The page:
Immediately after the US national team announced the 23-man roster for the World Cup in Brazil, the phrase “No Landon Donovan” began trending on Twitter.
It’s unfortunate that Donovan’s exclusion is the story rather than the players who did make it, but it’s also understandable. Donovan has been the face of US Soccer for the better part of a decade. He is a veteran of three World Cups, the second most-capped player in USMNT history, and the nation’s all-time leading goal scorer, including five goals in the World Cup itself.
Yet Jurgen Klinsmann has decided to leave him at home.
“I have to make the decisions of what is good today for this group going into Brazil and I just think that the other guys right now are a little bit ahead of him,” Klinsmann said after the roster announcement.
Admittedly, this year, LD has not been the force of nature we’ve grown accustomed to, but I still think leaving him at home is a mistake.
Donovan is a gamer who – like Klinsmann himself when he was a player – has that mystical knack for producing something special when his national team needs it most. Remember Algeria?
LD may not be the swift, electric, attacker he was in his prime. But I believe he still has capacity to conjure up a moment of brilliance like he did in South Africa. And I believe he still has the desire to do so.
Obviously, we will all cheer no matter who is wearing the jersey. But something will be missing in Brazil.
And what’s missing opens Klinsmann – and the whole team – up to a potential backlash at the first sign of difficulty. Will the specter of Donovan linger over the team if they go down a goal?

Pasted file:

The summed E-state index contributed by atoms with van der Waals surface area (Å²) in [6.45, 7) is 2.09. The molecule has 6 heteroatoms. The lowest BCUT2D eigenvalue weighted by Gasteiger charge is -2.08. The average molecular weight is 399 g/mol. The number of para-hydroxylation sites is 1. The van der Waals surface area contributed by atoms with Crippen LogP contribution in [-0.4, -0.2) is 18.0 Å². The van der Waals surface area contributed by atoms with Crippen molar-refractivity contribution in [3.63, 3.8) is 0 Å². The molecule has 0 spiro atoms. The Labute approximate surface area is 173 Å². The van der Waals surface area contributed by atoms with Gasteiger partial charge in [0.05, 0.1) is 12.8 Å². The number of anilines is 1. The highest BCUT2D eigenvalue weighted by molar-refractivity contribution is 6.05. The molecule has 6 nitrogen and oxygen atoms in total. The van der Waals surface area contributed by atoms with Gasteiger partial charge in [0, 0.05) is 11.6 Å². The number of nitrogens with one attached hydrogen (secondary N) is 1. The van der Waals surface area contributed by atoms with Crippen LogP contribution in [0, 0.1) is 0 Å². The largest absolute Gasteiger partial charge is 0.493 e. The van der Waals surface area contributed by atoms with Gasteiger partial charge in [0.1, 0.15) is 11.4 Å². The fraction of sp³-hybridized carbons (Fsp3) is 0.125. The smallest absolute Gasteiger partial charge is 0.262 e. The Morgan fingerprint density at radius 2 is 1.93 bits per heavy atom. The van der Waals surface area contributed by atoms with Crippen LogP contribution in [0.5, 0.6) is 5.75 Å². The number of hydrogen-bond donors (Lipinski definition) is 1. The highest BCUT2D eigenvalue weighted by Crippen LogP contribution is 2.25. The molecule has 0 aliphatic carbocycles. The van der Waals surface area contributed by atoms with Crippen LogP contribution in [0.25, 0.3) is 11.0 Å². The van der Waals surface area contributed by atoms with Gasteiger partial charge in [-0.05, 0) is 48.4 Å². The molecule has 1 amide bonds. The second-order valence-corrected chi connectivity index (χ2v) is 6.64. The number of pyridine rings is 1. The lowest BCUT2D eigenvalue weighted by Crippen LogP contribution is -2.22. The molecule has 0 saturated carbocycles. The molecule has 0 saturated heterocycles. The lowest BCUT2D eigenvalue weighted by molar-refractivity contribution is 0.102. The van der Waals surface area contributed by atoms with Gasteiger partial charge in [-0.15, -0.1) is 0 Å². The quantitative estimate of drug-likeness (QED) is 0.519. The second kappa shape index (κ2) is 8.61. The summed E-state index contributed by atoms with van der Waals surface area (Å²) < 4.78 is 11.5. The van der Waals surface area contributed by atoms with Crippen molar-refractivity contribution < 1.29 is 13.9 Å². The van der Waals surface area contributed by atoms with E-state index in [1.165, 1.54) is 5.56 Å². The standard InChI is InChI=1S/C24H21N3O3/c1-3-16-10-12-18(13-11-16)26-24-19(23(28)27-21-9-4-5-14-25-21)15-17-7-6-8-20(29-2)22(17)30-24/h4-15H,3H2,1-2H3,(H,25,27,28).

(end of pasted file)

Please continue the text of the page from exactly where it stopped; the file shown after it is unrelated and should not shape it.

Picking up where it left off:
Of course, you should never go into a World Cup directed by the “what-ifs” should things go wrong. You want to be confident in your roster decisions and your preparations and your tactics.
And I’m sure Klinsmann is. After all, a willingness to take major risks is part of his charm.
And, ostensibly, his plan. The inclusion of World Cup newbies like Chris Wondolowski, Brad Davis, Julian Green, John Brooks, Timothy Chandler, and the biggest surprise of them all, DeAndre Yedlin, shows that Klinsmann is unafraid to blood a few players on the biggest stage in the game.
Will it work? We’ll see. If it does – which, for me, means getting out of the group – Klinsmann will have earned all those millions he’s being paid. And I'll be the first to admit I was wrong.
If it doesn’t work, if the Yanks crash out, struggle to score, fail to capture America’s imagination, the critics will sharpen their knives and ask one question of Klinsmann: Do you still think it was the right decision to leave Donovan at home?